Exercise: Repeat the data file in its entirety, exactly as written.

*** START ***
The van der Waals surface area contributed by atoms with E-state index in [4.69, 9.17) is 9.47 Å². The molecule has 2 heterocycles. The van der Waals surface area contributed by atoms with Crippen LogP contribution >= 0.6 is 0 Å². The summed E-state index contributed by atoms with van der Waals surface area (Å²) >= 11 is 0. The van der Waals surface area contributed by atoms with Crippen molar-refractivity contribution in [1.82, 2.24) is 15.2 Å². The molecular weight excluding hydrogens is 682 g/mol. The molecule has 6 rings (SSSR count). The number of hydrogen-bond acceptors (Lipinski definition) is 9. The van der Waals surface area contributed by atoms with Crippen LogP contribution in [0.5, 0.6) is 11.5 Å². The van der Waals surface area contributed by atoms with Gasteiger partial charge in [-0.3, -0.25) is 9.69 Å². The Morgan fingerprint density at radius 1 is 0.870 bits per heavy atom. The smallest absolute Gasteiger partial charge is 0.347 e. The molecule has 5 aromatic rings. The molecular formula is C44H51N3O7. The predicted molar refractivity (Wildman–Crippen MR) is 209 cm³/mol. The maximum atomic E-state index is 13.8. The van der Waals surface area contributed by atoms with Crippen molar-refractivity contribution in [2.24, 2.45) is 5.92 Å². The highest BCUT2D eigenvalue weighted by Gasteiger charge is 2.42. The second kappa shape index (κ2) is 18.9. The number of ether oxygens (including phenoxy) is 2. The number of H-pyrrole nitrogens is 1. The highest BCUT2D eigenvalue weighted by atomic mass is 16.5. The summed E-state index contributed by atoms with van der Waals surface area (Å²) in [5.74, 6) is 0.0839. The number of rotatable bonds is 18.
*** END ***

The van der Waals surface area contributed by atoms with E-state index in [4.69, 9.17) is 9.47 Å². The molecule has 2 heterocycles. The van der Waals surface area contributed by atoms with Crippen LogP contribution >= 0.6 is 0 Å². The summed E-state index contributed by atoms with van der Waals surface area (Å²) >= 11 is 0. The van der Waals surface area contributed by atoms with Crippen molar-refractivity contribution in [1.82, 2.24) is 15.2 Å². The molecular weight excluding hydrogens is 682 g/mol. The molecule has 6 rings (SSSR count). The number of hydrogen-bond acceptors (Lipinski definition) is 9. The van der Waals surface area contributed by atoms with Crippen LogP contribution in [0.5, 0.6) is 11.5 Å². The van der Waals surface area contributed by atoms with Gasteiger partial charge in [-0.3, -0.25) is 9.69 Å². The Morgan fingerprint density at radius 1 is 0.870 bits per heavy atom. The smallest absolute Gasteiger partial charge is 0.347 e. The molecule has 5 aromatic rings. The molecular formula is C44H51N3O7. The predicted molar refractivity (Wildman–Crippen MR) is 209 cm³/mol. The maximum atomic E-state index is 13.8. The van der Waals surface area contributed by atoms with Crippen molar-refractivity contribution in [2.24, 2.45) is 5.92 Å². The highest BCUT2D eigenvalue weighted by Gasteiger charge is 2.42. The second kappa shape index (κ2) is 18.9. The number of ether oxygens (including phenoxy) is 2. The number of H-pyrrole nitrogens is 1. The highest BCUT2D eigenvalue weighted by atomic mass is 16.5. The summed E-state index contributed by atoms with van der Waals surface area (Å²) in [5.74, 6) is 0.0839. The number of rotatable bonds is 18.